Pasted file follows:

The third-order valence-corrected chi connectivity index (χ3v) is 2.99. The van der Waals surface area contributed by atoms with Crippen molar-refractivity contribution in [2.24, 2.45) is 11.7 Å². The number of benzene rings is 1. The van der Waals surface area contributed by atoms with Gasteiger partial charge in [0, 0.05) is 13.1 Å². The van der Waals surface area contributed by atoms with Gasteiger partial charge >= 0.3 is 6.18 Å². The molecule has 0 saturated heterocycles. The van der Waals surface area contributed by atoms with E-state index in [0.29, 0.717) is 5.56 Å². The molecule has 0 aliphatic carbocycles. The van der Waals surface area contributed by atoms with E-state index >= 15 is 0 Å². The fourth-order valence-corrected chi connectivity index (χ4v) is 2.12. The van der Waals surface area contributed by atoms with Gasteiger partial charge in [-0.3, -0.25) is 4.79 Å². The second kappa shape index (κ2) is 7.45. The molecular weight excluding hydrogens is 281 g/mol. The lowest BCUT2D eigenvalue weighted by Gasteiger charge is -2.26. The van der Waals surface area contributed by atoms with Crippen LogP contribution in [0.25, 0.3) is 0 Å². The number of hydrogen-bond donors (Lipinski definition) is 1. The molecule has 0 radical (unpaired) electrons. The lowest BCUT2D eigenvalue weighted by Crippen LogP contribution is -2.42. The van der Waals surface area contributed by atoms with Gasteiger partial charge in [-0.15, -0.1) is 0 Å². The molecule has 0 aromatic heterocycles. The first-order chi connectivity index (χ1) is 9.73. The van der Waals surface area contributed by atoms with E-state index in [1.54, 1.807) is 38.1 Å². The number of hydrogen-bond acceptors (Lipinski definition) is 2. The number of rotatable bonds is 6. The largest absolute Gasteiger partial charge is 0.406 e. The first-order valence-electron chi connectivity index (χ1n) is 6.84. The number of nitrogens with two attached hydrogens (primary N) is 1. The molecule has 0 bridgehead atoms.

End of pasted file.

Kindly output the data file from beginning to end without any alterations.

The third-order valence-corrected chi connectivity index (χ3v) is 2.99. The van der Waals surface area contributed by atoms with Crippen molar-refractivity contribution in [2.24, 2.45) is 11.7 Å². The number of benzene rings is 1. The van der Waals surface area contributed by atoms with Gasteiger partial charge in [0, 0.05) is 13.1 Å². The van der Waals surface area contributed by atoms with Gasteiger partial charge >= 0.3 is 6.18 Å². The molecule has 0 saturated heterocycles. The van der Waals surface area contributed by atoms with E-state index in [0.29, 0.717) is 5.56 Å². The molecule has 0 aliphatic carbocycles. The van der Waals surface area contributed by atoms with E-state index >= 15 is 0 Å². The fourth-order valence-corrected chi connectivity index (χ4v) is 2.12. The van der Waals surface area contributed by atoms with Gasteiger partial charge in [-0.3, -0.25) is 4.79 Å². The second kappa shape index (κ2) is 7.45. The molecular weight excluding hydrogens is 281 g/mol. The lowest BCUT2D eigenvalue weighted by Gasteiger charge is -2.26. The van der Waals surface area contributed by atoms with Crippen LogP contribution in [0.25, 0.3) is 0 Å². The number of hydrogen-bond donors (Lipinski definition) is 1. The molecule has 0 radical (unpaired) electrons. The lowest BCUT2D eigenvalue weighted by Crippen LogP contribution is -2.42. The van der Waals surface area contributed by atoms with Gasteiger partial charge in [-0.15, -0.1) is 0 Å². The molecule has 0 aromatic heterocycles. The first-order chi connectivity index (χ1) is 9.73. The van der Waals surface area contributed by atoms with E-state index in [1.54, 1.807) is 38.1 Å². The number of hydrogen-bond acceptors (Lipinski definition) is 2. The number of rotatable bonds is 6. The largest absolute Gasteiger partial charge is 0.406 e. The first-order valence-electron chi connectivity index (χ1n) is 6.84. The number of nitrogens with two attached hydrogens (primary N) is 1. The molecule has 0 bridgehead atoms.